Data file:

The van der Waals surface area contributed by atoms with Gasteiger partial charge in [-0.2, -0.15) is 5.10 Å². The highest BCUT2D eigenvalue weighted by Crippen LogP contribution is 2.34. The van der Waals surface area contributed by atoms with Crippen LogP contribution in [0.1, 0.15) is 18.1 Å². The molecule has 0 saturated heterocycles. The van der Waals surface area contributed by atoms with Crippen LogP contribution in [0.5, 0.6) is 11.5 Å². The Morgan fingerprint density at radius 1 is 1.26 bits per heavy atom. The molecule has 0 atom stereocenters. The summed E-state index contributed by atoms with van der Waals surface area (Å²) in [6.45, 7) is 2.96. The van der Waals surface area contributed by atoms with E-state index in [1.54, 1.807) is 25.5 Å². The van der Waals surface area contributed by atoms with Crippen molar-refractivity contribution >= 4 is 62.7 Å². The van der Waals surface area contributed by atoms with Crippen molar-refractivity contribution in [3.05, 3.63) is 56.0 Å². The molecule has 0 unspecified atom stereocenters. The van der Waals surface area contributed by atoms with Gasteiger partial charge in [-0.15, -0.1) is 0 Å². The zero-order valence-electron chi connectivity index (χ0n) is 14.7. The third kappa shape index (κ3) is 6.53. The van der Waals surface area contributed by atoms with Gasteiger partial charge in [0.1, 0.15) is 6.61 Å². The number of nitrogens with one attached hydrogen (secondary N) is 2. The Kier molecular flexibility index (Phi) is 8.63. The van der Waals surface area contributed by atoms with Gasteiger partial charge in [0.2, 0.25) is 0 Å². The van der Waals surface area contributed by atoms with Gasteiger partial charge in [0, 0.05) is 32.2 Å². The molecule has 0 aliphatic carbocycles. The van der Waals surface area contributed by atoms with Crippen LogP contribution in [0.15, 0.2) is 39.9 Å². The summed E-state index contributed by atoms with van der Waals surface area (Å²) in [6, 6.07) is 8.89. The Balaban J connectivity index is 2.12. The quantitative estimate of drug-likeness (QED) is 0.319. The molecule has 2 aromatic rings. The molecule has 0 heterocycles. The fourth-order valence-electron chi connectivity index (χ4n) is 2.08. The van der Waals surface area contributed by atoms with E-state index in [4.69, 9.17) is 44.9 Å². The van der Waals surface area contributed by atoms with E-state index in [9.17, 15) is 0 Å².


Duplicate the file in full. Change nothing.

The van der Waals surface area contributed by atoms with Gasteiger partial charge in [-0.2, -0.15) is 5.10 Å². The highest BCUT2D eigenvalue weighted by Crippen LogP contribution is 2.34. The van der Waals surface area contributed by atoms with Crippen LogP contribution in [0.1, 0.15) is 18.1 Å². The molecule has 0 saturated heterocycles. The van der Waals surface area contributed by atoms with Crippen LogP contribution in [0.5, 0.6) is 11.5 Å². The Morgan fingerprint density at radius 1 is 1.26 bits per heavy atom. The molecule has 0 atom stereocenters. The summed E-state index contributed by atoms with van der Waals surface area (Å²) in [6.45, 7) is 2.96. The van der Waals surface area contributed by atoms with E-state index in [1.54, 1.807) is 25.5 Å². The van der Waals surface area contributed by atoms with Crippen molar-refractivity contribution >= 4 is 62.7 Å². The van der Waals surface area contributed by atoms with Crippen molar-refractivity contribution in [3.05, 3.63) is 56.0 Å². The molecule has 0 unspecified atom stereocenters. The van der Waals surface area contributed by atoms with Gasteiger partial charge in [-0.15, -0.1) is 0 Å². The zero-order valence-electron chi connectivity index (χ0n) is 14.7. The third kappa shape index (κ3) is 6.53. The van der Waals surface area contributed by atoms with Gasteiger partial charge in [0.1, 0.15) is 6.61 Å². The number of nitrogens with one attached hydrogen (secondary N) is 2. The Kier molecular flexibility index (Phi) is 8.63. The van der Waals surface area contributed by atoms with Gasteiger partial charge in [0.2, 0.25) is 0 Å². The van der Waals surface area contributed by atoms with Gasteiger partial charge in [0, 0.05) is 32.2 Å². The molecule has 0 aliphatic carbocycles. The van der Waals surface area contributed by atoms with Crippen LogP contribution in [0.15, 0.2) is 39.9 Å². The summed E-state index contributed by atoms with van der Waals surface area (Å²) in [6, 6.07) is 8.89. The Balaban J connectivity index is 2.12. The quantitative estimate of drug-likeness (QED) is 0.319. The molecule has 2 aromatic rings. The molecule has 0 heterocycles. The fourth-order valence-electron chi connectivity index (χ4n) is 2.08. The van der Waals surface area contributed by atoms with E-state index in [4.69, 9.17) is 44.9 Å². The van der Waals surface area contributed by atoms with E-state index in [9.17, 15) is 0 Å².